Conclusions. These data indicate that the rostral spinal neurons can regrow into the caudal ventral roots through an NAG, thereby innervating the target muscle in adult marmosets after spinal cord injury.

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Constantin Tuleasca, Yohan Ducos, Marc Levivier, Fabrice Parker, and Nozar Aghakhani

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Gonzague Guillaumet, Nozar Aghakhani, Silvia Morar, Razvan Copaciu, Fabrice Parker, and Steven Knafo


Surgical treatment for nonforaminal syringomyelia related to spinal arachnoiditis is still controversial. The authors sought to assess respective outcomes and rates of reintervention for shunting and spinal cord untethering (arachnolysis) in spinal arachnoiditis with syringomyelia.


This retrospective cohort study was conducted at a single reference center for syringomyelia. Patients undergoing arachnolysis and/or shunting interventions for nonforaminal syringomyelia were screened.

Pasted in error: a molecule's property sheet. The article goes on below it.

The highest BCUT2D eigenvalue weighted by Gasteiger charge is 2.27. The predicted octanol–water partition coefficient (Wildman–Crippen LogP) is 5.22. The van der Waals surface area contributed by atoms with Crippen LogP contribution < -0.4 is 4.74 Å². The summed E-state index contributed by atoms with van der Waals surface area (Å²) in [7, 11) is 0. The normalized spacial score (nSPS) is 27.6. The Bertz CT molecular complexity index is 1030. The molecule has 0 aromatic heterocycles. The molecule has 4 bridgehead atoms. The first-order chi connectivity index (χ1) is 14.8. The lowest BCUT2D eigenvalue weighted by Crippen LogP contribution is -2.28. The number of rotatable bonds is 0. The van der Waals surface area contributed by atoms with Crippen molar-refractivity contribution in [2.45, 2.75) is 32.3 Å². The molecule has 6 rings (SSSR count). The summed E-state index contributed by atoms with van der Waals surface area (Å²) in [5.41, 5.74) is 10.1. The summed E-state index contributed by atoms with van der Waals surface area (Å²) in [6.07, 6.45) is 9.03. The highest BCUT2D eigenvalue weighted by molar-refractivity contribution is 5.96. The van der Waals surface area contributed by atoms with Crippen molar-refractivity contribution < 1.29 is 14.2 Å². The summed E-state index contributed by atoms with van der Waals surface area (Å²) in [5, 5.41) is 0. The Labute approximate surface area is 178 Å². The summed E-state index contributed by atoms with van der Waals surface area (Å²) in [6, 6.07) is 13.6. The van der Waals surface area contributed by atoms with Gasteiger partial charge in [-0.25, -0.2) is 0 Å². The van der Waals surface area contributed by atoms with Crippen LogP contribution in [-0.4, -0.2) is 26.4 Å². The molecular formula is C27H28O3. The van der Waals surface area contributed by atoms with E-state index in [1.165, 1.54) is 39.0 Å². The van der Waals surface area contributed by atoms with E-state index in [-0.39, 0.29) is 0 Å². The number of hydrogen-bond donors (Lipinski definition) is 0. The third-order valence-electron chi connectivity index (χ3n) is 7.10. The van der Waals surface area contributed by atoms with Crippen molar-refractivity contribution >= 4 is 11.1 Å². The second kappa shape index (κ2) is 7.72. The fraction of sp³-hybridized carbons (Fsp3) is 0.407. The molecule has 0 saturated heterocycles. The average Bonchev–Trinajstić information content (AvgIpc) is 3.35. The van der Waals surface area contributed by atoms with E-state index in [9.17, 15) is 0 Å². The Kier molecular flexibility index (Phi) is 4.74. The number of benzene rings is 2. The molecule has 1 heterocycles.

The study included 75 patients undergoing 130 interventions. Arachnolysis without shunting was performed in 48 patients, while 27 patients underwent shunting. The mean follow-up between the first surgery and the last outpatient visit was 65.0 months (range 12–379 months, median 53 months). At the last follow-up, the modified McCormick score was improved or stabilized in 83.4% of patients after arachnolysis versus 66.7% after shunting. Thirty-one (41.3%) patients underwent reintervention during follow-up, with a mean delay of 33.2 months. The rate of reintervention was 29.2% in the arachnolysis group versus 63.0% in the shunting group (chi-square = 8.1, p = 0.007). However, this difference was largely driven by the extension of the arachnoiditis: in patients with focal arachnoiditis (≤ 2 spinal segments), the reintervention rate was 21.6% for arachnolysis versus 57.1% for shunting; in patients with extensive arachnoiditis, it was 54.5% versus 65.0%, respectively. Survival analysis assessing the time to the first reintervention demonstrated a better outcome in both the arachnolysis (p = 0.03) and the focal arachnoiditis (p = 0.04) groups.